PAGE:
Sara Jo Breslow (2011)
Sara Jo Breslow is a postdoctoral associate at the National Oceanic and Atmospheric Administration’s (NOAA) Northwest Fisheries Science Center. While in the Environmental Anthropology doctoral program at UW, she participated in the Institute on the Public Humanities in 2008 and the Science Studies Network in 2009. On behalf of the Simpson Center, Amanda Swain recently had the opportunity to talk with Breslow about how she has continued to practice public scholarship since completing her degree. Read more.
Theresa Ronquillo (2006)
Theresa Ronquillo is an Instructional Consultant at the University of Washington’s Center for Teaching & Learning (CTL). She is also the Co-Director of the Interactive Theater as Pedagogy Project, a collaboration of the CTL and Memory War Theater. She holds affiliate faculty positions in the UW School of Social Work and the UW Southeast Asia Center and as Participating Faculty with the UW Center for Performance Studies. While in the Social Work doctoral program, Ronquillo participated in the Simpson Center’s Institute in the Public Humanities in 2006. She currently serves on the steering committee for the Certificate in Public Scholarship. Read more.
Maurice Dolberry (2013)
Maurice Dolberry is the first UW student to complete the graduate Certificate in Public Scholarship (CPS) through the Simpson Center. Dolberry, who entered the program in Fall 2011, completed his Certificate in Spring 2013 with the guidance of his CPS portfolio advisor Ralina Joseph (Communication). This year Dolberry is continuing as a doctoral student in Curriculum & Instruction/Multicultural Education in the UW College of Education. As part of the certificate program, Dolberry worked closely with Joseph and fellow CPS student Melanie Hernandez (English) to lay the groundwork for a sustainable partnership between the Northwest African American Museum (NAAM) and the graduate and undergraduate sections of UW Black Cultural Studies courses. Prior to entering the PhD program, he spent three years as a middle school educator and eight years as a high school educator in various roles, including science teacher, math teacher, dean of students, and director of diversity. Read more.
Anoop Mirpuri (2010)
Currently Assistant Professor of English at Portland State University, Anoop Mirpuri received his PhD in English from the University of Washington in 2010. Prior to joining the faculty at Portland State, he was Assistant Professor of English at Drew University and a research fellow at the Carter G. Woodson Institute for African-American and African Studies at University of Virginia. His current research explores the relationship between the history of U.S. racial capitalism, the formation of the radical prison movement in postwar America, and recent debates over the contemporary crisis of mass-incarceration. He is working on a book manuscript, tentatively titled “Articulations of Violence: Race, Punishment, Modernity, and Posthumanism." Read more.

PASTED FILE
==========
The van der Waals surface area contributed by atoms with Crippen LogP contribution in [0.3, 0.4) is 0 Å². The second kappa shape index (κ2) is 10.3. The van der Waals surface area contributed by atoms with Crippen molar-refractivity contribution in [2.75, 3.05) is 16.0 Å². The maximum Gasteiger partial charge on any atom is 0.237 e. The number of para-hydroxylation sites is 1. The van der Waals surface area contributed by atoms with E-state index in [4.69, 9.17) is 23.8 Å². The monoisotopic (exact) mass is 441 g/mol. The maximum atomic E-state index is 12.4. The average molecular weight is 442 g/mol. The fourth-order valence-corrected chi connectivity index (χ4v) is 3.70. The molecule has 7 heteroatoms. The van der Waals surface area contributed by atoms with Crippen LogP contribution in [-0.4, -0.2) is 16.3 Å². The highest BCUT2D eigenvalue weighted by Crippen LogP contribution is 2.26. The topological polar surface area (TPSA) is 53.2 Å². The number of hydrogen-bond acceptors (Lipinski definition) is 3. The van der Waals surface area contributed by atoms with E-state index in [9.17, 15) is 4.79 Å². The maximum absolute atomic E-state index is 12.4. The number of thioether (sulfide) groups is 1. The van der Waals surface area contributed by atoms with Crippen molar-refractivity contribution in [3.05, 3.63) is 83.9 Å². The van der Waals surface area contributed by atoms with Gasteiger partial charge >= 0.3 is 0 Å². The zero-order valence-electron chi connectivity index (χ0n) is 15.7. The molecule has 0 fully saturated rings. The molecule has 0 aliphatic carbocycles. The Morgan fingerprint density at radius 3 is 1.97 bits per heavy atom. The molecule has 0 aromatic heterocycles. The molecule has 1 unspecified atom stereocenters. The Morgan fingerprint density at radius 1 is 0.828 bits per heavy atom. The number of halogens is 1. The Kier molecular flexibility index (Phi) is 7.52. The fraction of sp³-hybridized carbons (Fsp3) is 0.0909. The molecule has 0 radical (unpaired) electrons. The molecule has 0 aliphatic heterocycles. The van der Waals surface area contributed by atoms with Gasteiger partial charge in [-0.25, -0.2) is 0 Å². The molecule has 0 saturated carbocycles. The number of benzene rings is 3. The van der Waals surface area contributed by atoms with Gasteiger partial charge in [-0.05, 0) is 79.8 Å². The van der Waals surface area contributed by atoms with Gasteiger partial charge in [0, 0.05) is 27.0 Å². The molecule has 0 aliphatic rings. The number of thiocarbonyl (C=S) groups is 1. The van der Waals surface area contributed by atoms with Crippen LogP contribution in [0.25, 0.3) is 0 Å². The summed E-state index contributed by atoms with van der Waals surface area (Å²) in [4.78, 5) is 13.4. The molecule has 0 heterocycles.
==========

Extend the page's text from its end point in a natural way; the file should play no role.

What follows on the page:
Keith Feldman (2008)
Currently Assistant Professor of Ethnic Studies at the University of California, Berkeley, Keith Feldman received his PhD in English from the University of Washington in 2008. His current research centers on theorizing and narrating the many connections between U.S. imperial culture and changing geopolitical engagements with West Asia, North Africa, the Arab and Muslim worlds, and Israel/Palestine. He is working on a book manuscript, "Special Relationships: Israel, Palestine and U.S. Imperial Culture." The Simpson Center recently had the opportunity to talk with Feldman about how he has continued to practice public scholarship since receiving his degree. Read more.
Georgia Roberts (Current)
Currently a lecturer in Interdisciplinary Arts & Sciences at the University of Washington, Bothell, Georgia Roberts is completing her PhD in English from the University of Washington. Her research interests are centered on global hip hop culture, American and Comparative Cultural Studies, Critical Race Theory and practical (everyday) conceptions of race, nation and empire. Her dissertation, “Who Killed It: Toward a Hip Hop Theory,” explores the aesthetics of commercial rap music, focusing specifically on the politics of reproduction around race, gender, and sexuality. Read more.